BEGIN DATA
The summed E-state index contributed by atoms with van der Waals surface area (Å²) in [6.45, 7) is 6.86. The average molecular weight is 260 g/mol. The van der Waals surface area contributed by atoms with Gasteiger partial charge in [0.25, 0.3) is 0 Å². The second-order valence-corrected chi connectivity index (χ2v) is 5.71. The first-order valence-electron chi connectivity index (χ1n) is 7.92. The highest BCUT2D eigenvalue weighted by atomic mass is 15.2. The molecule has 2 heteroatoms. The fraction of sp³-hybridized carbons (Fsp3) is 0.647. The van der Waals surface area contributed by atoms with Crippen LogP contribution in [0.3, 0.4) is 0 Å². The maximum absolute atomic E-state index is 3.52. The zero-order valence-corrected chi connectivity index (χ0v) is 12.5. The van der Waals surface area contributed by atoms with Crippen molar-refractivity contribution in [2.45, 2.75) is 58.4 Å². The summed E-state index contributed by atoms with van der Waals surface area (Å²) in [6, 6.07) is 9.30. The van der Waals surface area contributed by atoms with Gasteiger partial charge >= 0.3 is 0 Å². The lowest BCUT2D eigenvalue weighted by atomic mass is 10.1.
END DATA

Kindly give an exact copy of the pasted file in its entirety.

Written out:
The summed E-state index contributed by atoms with van der Waals surface area (Å²) in [6.45, 7) is 6.86. The average molecular weight is 260 g/mol. The van der Waals surface area contributed by atoms with Gasteiger partial charge in [0.25, 0.3) is 0 Å². The second-order valence-corrected chi connectivity index (χ2v) is 5.71. The first-order valence-electron chi connectivity index (χ1n) is 7.92. The highest BCUT2D eigenvalue weighted by atomic mass is 15.2. The molecule has 2 heteroatoms. The fraction of sp³-hybridized carbons (Fsp3) is 0.647. The van der Waals surface area contributed by atoms with Crippen LogP contribution in [0.3, 0.4) is 0 Å². The maximum absolute atomic E-state index is 3.52. The zero-order valence-corrected chi connectivity index (χ0v) is 12.5. The van der Waals surface area contributed by atoms with Crippen molar-refractivity contribution in [2.45, 2.75) is 58.4 Å². The summed E-state index contributed by atoms with van der Waals surface area (Å²) in [6, 6.07) is 9.30. The van der Waals surface area contributed by atoms with Gasteiger partial charge >= 0.3 is 0 Å². The lowest BCUT2D eigenvalue weighted by atomic mass is 10.1.